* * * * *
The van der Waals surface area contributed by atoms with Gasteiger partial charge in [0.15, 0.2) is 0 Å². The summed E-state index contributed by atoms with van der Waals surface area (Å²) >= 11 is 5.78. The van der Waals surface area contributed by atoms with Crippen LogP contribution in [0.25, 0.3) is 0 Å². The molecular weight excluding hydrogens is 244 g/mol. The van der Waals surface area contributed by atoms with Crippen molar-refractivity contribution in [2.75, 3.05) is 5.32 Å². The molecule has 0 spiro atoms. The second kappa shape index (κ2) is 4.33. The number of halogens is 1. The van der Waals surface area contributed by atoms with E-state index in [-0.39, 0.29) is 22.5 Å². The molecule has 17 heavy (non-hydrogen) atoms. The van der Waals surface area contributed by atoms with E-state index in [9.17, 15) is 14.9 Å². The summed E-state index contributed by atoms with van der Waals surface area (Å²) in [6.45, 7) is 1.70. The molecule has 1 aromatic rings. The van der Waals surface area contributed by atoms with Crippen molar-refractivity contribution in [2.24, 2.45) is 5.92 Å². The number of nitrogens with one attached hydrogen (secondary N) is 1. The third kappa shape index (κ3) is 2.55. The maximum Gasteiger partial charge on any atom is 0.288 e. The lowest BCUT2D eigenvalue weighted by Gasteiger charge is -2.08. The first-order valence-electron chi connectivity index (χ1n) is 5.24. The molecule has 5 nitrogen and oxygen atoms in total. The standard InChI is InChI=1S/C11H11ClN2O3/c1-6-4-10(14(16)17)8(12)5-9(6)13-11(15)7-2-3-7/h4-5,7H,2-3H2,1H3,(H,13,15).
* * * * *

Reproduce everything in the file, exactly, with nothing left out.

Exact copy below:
The van der Waals surface area contributed by atoms with Gasteiger partial charge in [0.15, 0.2) is 0 Å². The summed E-state index contributed by atoms with van der Waals surface area (Å²) >= 11 is 5.78. The van der Waals surface area contributed by atoms with Crippen LogP contribution in [0.25, 0.3) is 0 Å². The molecular weight excluding hydrogens is 244 g/mol. The van der Waals surface area contributed by atoms with Crippen molar-refractivity contribution in [2.75, 3.05) is 5.32 Å². The molecule has 0 spiro atoms. The second kappa shape index (κ2) is 4.33. The number of halogens is 1. The van der Waals surface area contributed by atoms with E-state index in [-0.39, 0.29) is 22.5 Å². The molecule has 17 heavy (non-hydrogen) atoms. The van der Waals surface area contributed by atoms with E-state index in [9.17, 15) is 14.9 Å². The summed E-state index contributed by atoms with van der Waals surface area (Å²) in [6.45, 7) is 1.70. The molecule has 1 aromatic rings. The van der Waals surface area contributed by atoms with Crippen molar-refractivity contribution in [2.24, 2.45) is 5.92 Å². The number of nitrogens with one attached hydrogen (secondary N) is 1. The third kappa shape index (κ3) is 2.55. The maximum Gasteiger partial charge on any atom is 0.288 e. The lowest BCUT2D eigenvalue weighted by Gasteiger charge is -2.08. The first-order valence-electron chi connectivity index (χ1n) is 5.24. The molecule has 5 nitrogen and oxygen atoms in total. The standard InChI is InChI=1S/C11H11ClN2O3/c1-6-4-10(14(16)17)8(12)5-9(6)13-11(15)7-2-3-7/h4-5,7H,2-3H2,1H3,(H,13,15).